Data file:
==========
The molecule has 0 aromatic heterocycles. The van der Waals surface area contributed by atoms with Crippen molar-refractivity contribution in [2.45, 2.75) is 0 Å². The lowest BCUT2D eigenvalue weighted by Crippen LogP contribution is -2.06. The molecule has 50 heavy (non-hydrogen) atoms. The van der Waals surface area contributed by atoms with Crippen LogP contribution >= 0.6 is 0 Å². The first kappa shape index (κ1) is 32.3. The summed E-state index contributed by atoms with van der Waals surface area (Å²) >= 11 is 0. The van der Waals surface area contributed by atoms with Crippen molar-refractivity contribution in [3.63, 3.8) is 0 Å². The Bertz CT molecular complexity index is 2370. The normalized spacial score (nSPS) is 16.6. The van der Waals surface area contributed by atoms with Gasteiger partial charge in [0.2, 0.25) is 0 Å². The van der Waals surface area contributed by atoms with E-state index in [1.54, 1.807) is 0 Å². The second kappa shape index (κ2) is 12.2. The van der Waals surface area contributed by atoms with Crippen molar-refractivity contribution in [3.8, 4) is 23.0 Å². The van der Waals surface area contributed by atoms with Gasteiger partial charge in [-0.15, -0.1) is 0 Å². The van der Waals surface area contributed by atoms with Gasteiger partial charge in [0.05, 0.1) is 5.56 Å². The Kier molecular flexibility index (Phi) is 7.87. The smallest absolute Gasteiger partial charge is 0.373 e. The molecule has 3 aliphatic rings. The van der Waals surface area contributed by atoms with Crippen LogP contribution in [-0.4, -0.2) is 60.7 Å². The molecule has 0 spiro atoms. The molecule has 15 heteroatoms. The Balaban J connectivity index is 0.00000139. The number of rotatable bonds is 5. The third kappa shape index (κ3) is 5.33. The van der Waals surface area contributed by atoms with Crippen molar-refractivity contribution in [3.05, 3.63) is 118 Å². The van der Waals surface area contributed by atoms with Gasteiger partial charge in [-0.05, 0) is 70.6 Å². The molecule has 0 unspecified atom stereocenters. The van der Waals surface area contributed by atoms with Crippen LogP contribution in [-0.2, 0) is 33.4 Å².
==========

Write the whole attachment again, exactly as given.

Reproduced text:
The molecule has 0 aromatic heterocycles. The van der Waals surface area contributed by atoms with Crippen molar-refractivity contribution in [2.45, 2.75) is 0 Å². The lowest BCUT2D eigenvalue weighted by Crippen LogP contribution is -2.06. The molecule has 50 heavy (non-hydrogen) atoms. The van der Waals surface area contributed by atoms with Crippen LogP contribution >= 0.6 is 0 Å². The first kappa shape index (κ1) is 32.3. The summed E-state index contributed by atoms with van der Waals surface area (Å²) >= 11 is 0. The van der Waals surface area contributed by atoms with Crippen molar-refractivity contribution in [3.63, 3.8) is 0 Å². The Bertz CT molecular complexity index is 2370. The normalized spacial score (nSPS) is 16.6. The van der Waals surface area contributed by atoms with Gasteiger partial charge in [0.2, 0.25) is 0 Å². The van der Waals surface area contributed by atoms with E-state index in [1.54, 1.807) is 0 Å². The second kappa shape index (κ2) is 12.2. The van der Waals surface area contributed by atoms with Crippen molar-refractivity contribution in [3.8, 4) is 23.0 Å². The van der Waals surface area contributed by atoms with Gasteiger partial charge in [-0.15, -0.1) is 0 Å². The van der Waals surface area contributed by atoms with Gasteiger partial charge in [0.05, 0.1) is 5.56 Å². The Kier molecular flexibility index (Phi) is 7.87. The smallest absolute Gasteiger partial charge is 0.373 e. The molecule has 3 aliphatic rings. The van der Waals surface area contributed by atoms with Crippen LogP contribution in [-0.4, -0.2) is 60.7 Å². The molecule has 0 spiro atoms. The molecule has 15 heteroatoms. The Balaban J connectivity index is 0.00000139. The number of rotatable bonds is 5. The third kappa shape index (κ3) is 5.33. The van der Waals surface area contributed by atoms with Crippen molar-refractivity contribution in [3.05, 3.63) is 118 Å². The van der Waals surface area contributed by atoms with Gasteiger partial charge in [-0.05, 0) is 70.6 Å². The molecule has 0 unspecified atom stereocenters. The van der Waals surface area contributed by atoms with Crippen LogP contribution in [-0.2, 0) is 33.4 Å².